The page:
Smithsonian’s National Museum of Asian Art Presents Exhibition on Textiles and Paintings From 17th-Century Iran in Celebration of Qatar-USA 2021 Year of Culture
Fashioning an Empire: Safavid Textiles from the Museum of Islamic Art, Doha” was on View Dec. 18 Through May 15, 2022
For the first time in the United States, visitors to the Smithsonian’s National Museum of Asian Art enjoy an exceptional group of 17th-century textiles and full-length oil portraits from Safavid Iran (1501–1722), on loan from the Museum of Islamic Art in Doha. Complemented by some of the finest illustrated manuscript paintings from the collection of the National Museum of Asian Art, “Fashioning an Empire: Safavid Textiles from the Museum of Islamic Art, Doha” underscores the importance of silk in the social, economic and religious life of 17th-century Iran and its role in positioning the empire at the nexus of a vibrant global exchange.
“We are delighted to welcome visitors to this landmark exhibition that tells such a poignant story of global and artistic exchange,” said Chase F. Robinson, the museum’s Dame Jillian Sackler Director. “We are especially proud to highlight for the public the rich artistic traditions of the Safavid empire, which ruled for over 200 years and under which Iran became a great cultural center. Painting, ceramics, textiles and carpets, as well as architecture, poetry and philosophy reached new levels of excellence under Safavid patronage.”
“For the exhibition, I sought to create a sense of the remarkable cosmopolitanism of 17th-century Iran and communicate the power of textiles as one of the most successful conduits for transmitting new artistic ideas between the East and the West,” said Massumeh Farhad, chief curator and The Ebrahimi Family Curator of Persian, Arab, and Turkish Art at the National Museum of Asian Art. She is currently serving as the senior associate director for research.
Textiles served as powerful intermediaries for new designs and techniques, which stimulated a new Safavid pictorial language. The exhibition also includes a number of Safavid carpets, one of the most desirable luxury commodities in Europe. Modified to satisfy Western tastes and customs, these carpets became recognizable indicators of status and wealth among the European elite.
“These exquisite carpets and brocade textiles speak to the importance of Persian silk to the country of Iran as an export to the Ottoman Empire and Europe,” said Julia Gonnella, director of the Museum of Islamic Art, Doha. “And their details delight on their own as well. It is very meaningful to have this collection on view in Washington, D.C., for audiences outside of Doha see these precious Safavid textiles and full-length portraits for the first time.”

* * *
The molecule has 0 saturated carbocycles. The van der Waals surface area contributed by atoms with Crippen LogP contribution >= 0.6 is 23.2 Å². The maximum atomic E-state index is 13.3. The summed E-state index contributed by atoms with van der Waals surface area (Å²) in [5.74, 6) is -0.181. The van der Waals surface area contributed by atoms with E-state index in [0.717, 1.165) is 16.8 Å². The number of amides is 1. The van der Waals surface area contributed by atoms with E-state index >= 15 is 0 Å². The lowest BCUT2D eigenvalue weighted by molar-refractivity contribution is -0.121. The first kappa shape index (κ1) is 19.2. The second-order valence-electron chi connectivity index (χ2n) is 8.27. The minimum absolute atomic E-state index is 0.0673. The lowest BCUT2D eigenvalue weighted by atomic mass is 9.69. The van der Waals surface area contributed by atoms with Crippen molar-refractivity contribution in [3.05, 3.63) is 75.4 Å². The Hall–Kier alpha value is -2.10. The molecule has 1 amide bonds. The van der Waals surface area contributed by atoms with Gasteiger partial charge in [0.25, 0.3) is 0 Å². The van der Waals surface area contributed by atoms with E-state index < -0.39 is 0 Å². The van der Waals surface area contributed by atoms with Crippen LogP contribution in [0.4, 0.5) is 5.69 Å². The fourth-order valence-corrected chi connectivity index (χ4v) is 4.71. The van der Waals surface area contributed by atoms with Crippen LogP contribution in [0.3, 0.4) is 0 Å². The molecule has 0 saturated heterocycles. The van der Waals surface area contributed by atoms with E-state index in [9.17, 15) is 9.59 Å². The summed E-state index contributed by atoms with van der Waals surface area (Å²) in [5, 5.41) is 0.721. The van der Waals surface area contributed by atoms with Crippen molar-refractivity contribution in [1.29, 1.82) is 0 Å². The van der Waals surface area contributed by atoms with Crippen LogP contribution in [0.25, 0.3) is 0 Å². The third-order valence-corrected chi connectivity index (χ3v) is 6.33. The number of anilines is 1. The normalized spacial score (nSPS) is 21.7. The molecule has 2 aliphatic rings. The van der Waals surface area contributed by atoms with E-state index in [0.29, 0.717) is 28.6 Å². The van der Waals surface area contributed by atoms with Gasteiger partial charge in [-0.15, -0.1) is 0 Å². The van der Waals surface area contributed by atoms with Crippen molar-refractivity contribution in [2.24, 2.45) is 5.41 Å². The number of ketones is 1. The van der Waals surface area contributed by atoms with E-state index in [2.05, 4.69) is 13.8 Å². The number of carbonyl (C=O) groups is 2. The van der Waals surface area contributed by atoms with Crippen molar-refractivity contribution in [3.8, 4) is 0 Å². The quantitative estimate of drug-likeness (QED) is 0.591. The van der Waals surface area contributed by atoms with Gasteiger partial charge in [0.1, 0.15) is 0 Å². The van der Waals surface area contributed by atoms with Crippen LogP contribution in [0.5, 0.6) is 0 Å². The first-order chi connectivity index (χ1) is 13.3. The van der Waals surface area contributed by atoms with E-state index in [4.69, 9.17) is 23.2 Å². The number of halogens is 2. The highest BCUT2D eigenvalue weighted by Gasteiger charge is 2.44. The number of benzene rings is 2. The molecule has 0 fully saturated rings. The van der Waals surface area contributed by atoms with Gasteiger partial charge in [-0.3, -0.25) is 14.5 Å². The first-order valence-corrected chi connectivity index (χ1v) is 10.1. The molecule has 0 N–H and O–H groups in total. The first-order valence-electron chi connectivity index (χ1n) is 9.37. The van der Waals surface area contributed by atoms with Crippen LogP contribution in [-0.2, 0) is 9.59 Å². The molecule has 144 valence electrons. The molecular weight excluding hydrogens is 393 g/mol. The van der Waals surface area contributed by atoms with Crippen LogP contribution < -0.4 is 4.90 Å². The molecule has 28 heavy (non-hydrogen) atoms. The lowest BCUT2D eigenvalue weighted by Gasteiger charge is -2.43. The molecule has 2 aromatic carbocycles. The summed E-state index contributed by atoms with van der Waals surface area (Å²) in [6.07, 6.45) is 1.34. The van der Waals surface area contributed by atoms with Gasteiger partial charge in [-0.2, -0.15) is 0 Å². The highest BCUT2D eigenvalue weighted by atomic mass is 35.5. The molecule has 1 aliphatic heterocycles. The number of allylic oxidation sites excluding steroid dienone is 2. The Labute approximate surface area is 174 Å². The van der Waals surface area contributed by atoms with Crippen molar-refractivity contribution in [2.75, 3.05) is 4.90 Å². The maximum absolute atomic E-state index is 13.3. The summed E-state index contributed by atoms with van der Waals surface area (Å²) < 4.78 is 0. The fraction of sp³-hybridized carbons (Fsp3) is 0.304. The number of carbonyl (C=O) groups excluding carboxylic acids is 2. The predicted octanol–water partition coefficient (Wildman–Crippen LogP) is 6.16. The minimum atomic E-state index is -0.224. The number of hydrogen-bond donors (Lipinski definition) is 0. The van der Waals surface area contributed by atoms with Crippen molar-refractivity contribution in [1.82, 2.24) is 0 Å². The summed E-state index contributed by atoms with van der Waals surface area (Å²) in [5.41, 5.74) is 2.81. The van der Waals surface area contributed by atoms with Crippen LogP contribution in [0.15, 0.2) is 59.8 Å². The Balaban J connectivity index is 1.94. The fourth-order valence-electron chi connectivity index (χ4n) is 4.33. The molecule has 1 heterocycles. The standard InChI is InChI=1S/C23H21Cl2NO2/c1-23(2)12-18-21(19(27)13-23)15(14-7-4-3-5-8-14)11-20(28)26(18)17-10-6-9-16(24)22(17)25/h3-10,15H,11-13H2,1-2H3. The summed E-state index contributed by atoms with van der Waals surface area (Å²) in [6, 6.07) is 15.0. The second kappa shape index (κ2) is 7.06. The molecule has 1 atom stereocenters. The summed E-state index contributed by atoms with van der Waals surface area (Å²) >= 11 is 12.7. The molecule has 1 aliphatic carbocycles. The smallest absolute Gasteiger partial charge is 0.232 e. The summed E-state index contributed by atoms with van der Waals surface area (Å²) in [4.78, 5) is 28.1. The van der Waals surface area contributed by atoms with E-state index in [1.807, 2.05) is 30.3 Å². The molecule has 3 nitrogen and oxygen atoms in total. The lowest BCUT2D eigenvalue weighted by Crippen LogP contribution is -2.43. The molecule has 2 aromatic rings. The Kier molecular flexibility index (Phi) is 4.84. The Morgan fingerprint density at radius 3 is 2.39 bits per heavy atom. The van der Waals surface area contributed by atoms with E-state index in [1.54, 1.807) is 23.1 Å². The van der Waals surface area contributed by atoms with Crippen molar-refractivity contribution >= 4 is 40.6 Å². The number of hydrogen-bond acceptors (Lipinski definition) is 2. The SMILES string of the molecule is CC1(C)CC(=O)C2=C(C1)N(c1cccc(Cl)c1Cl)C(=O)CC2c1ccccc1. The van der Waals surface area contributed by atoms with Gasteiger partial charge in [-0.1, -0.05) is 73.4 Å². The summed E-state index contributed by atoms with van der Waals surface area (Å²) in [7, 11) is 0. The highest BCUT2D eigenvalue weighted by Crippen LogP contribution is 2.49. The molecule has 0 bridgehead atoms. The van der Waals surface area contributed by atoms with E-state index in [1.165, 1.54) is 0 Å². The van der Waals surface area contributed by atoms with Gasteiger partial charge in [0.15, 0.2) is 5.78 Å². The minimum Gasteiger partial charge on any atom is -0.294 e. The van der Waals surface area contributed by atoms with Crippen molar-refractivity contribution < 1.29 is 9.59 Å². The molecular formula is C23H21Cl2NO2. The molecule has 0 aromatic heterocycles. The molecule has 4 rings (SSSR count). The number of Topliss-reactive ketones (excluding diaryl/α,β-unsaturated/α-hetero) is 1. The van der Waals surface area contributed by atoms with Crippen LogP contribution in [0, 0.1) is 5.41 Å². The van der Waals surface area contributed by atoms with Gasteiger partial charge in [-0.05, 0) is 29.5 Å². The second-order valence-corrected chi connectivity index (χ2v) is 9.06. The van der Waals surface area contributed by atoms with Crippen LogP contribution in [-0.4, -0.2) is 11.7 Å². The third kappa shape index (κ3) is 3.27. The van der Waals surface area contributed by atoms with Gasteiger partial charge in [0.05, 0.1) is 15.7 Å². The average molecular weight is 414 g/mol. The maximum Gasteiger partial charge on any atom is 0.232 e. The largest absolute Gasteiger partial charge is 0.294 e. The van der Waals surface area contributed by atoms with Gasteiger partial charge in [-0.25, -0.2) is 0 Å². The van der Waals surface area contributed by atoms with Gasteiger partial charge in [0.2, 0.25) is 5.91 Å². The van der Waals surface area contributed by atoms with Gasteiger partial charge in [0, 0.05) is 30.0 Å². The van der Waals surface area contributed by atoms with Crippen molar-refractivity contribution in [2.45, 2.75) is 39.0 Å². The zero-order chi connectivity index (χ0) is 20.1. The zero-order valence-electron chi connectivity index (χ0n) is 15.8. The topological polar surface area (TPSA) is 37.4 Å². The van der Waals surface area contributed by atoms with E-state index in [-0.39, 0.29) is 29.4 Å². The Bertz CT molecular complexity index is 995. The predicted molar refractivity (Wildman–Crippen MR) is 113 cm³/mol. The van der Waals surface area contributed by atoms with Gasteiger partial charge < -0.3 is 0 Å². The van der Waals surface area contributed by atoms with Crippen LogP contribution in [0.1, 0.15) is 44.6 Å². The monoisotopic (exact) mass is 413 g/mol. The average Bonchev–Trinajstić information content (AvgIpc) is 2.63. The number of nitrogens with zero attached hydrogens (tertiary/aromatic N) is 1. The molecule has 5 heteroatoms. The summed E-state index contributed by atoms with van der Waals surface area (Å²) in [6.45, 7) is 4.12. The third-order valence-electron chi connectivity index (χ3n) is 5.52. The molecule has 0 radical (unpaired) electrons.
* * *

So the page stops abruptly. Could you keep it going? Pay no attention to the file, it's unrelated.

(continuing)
As visitors journey through the exhibition, they will encounter a range of Safavid luxury textiles, including silks made with gilt silver or silver-covered threads, the most expensive fabric on the European market. These fabrics were often fashioned into clothing and furnishings and, most importantly, into “robes of honor.” Such robes were distributed by the ruler only to high-ranking officials or visiting dignitaries as a sign of respect. Some of the silks in the exhibition carry stylized designs, others are inspired by more naturalistic patterns, inspired by Indian models, while still others draw on Western examples, presenting a tremendous range of motifs and production. Three exceptional oil portraits, a format and technique imported from Europe by the 17th century, and a series of manuscript illustrations demonstrate how textiles were used.
This exhibition has received financial support from the Museum of Islamic Art, Doha and Qatar Museums in celebration of the Qatar-USA 2021 Year of Culture.
“It has been a great honor to work with the Smithsonian’s National Museum of Asian Art on ‘Fashioning an Empire: Safavid Textiles from the Museum of Islamic Art, Doha’” said Aisha Al Attiya, director of cultural diplomacy, Qatar Museums. “Over the past year, as a part of the Qatar-USA 2021 Year of Culture, we have had the opportunity to introduce Qatari culture and traditions to the people of the United States. We are happy to share important works from Qatar Museums’ renowned Museum of Islamic Art collection with American audiences and are delighted that this exhibition will open to the public Dec. 18, Qatar National Day. It is a great way for us to close out our 2021 program.”